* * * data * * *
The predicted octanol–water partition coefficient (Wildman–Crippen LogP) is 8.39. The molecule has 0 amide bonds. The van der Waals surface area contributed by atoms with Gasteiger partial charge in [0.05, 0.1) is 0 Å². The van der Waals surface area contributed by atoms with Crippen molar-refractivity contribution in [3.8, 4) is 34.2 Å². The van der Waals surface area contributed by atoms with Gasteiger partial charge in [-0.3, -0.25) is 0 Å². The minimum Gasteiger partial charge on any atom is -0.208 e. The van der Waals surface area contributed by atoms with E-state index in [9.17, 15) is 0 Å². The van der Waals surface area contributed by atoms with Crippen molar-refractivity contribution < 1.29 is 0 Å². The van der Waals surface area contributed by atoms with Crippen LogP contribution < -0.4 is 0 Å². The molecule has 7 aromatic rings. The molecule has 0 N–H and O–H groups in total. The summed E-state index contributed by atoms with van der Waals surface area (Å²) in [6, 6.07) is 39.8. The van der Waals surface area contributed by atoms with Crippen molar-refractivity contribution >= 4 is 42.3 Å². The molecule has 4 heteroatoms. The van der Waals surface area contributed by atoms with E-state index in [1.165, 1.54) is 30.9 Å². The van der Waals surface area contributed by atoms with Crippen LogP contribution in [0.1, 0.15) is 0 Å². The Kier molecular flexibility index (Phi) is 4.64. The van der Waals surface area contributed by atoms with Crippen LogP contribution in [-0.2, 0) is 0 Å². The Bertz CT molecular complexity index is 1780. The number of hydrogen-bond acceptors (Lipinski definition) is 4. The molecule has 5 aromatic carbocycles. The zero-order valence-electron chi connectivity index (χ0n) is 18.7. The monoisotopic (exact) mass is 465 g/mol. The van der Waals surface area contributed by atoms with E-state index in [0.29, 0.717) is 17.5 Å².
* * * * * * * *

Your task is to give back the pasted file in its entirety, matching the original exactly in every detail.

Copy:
The predicted octanol–water partition coefficient (Wildman–Crippen LogP) is 8.39. The molecule has 0 amide bonds. The van der Waals surface area contributed by atoms with Gasteiger partial charge in [0.05, 0.1) is 0 Å². The van der Waals surface area contributed by atoms with Crippen molar-refractivity contribution in [3.8, 4) is 34.2 Å². The van der Waals surface area contributed by atoms with Gasteiger partial charge in [-0.3, -0.25) is 0 Å². The minimum Gasteiger partial charge on any atom is -0.208 e. The van der Waals surface area contributed by atoms with E-state index in [9.17, 15) is 0 Å². The van der Waals surface area contributed by atoms with Crippen molar-refractivity contribution < 1.29 is 0 Å². The van der Waals surface area contributed by atoms with Crippen LogP contribution < -0.4 is 0 Å². The molecule has 7 aromatic rings. The molecule has 0 N–H and O–H groups in total. The summed E-state index contributed by atoms with van der Waals surface area (Å²) in [6, 6.07) is 39.8. The van der Waals surface area contributed by atoms with Crippen molar-refractivity contribution >= 4 is 42.3 Å². The molecule has 4 heteroatoms. The van der Waals surface area contributed by atoms with E-state index in [1.165, 1.54) is 30.9 Å². The van der Waals surface area contributed by atoms with Crippen LogP contribution in [0.1, 0.15) is 0 Å². The Kier molecular flexibility index (Phi) is 4.64. The van der Waals surface area contributed by atoms with Crippen LogP contribution in [-0.2, 0) is 0 Å². The Bertz CT molecular complexity index is 1780. The number of hydrogen-bond acceptors (Lipinski definition) is 4. The molecule has 5 aromatic carbocycles. The zero-order valence-electron chi connectivity index (χ0n) is 18.7. The monoisotopic (exact) mass is 465 g/mol. The van der Waals surface area contributed by atoms with E-state index in [0.29, 0.717) is 17.5 Å².